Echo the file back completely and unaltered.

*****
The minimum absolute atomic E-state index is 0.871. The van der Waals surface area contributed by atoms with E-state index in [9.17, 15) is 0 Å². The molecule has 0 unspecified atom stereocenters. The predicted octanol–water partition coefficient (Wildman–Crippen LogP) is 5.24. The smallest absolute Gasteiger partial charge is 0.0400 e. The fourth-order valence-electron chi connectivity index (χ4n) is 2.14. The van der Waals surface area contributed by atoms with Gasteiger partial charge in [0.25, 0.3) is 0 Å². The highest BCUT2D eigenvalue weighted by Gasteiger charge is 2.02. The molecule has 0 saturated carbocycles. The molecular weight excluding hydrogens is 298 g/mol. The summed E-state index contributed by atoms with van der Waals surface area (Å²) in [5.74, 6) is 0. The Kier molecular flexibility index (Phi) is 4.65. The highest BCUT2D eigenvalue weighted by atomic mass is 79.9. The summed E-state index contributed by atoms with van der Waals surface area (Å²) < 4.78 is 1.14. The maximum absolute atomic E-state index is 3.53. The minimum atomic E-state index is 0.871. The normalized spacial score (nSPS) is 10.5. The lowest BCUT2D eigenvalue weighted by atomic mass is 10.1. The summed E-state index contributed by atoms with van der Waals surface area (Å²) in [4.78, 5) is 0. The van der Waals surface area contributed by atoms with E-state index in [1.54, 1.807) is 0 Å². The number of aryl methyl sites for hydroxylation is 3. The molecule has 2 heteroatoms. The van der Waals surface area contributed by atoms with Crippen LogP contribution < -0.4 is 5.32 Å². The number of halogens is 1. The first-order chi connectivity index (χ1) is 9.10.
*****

The minimum absolute atomic E-state index is 0.871. The van der Waals surface area contributed by atoms with E-state index in [9.17, 15) is 0 Å². The molecule has 0 unspecified atom stereocenters. The predicted octanol–water partition coefficient (Wildman–Crippen LogP) is 5.24. The smallest absolute Gasteiger partial charge is 0.0400 e. The fourth-order valence-electron chi connectivity index (χ4n) is 2.14. The van der Waals surface area contributed by atoms with Gasteiger partial charge in [0.25, 0.3) is 0 Å². The highest BCUT2D eigenvalue weighted by Gasteiger charge is 2.02. The molecule has 0 saturated carbocycles. The molecular weight excluding hydrogens is 298 g/mol. The summed E-state index contributed by atoms with van der Waals surface area (Å²) in [5.74, 6) is 0. The Kier molecular flexibility index (Phi) is 4.65. The highest BCUT2D eigenvalue weighted by atomic mass is 79.9. The summed E-state index contributed by atoms with van der Waals surface area (Å²) < 4.78 is 1.14. The maximum absolute atomic E-state index is 3.53. The minimum atomic E-state index is 0.871. The normalized spacial score (nSPS) is 10.5. The lowest BCUT2D eigenvalue weighted by atomic mass is 10.1. The summed E-state index contributed by atoms with van der Waals surface area (Å²) in [4.78, 5) is 0. The van der Waals surface area contributed by atoms with E-state index in [1.54, 1.807) is 0 Å². The number of aryl methyl sites for hydroxylation is 3. The molecule has 2 heteroatoms. The van der Waals surface area contributed by atoms with Crippen LogP contribution < -0.4 is 5.32 Å². The number of halogens is 1. The first-order chi connectivity index (χ1) is 9.10.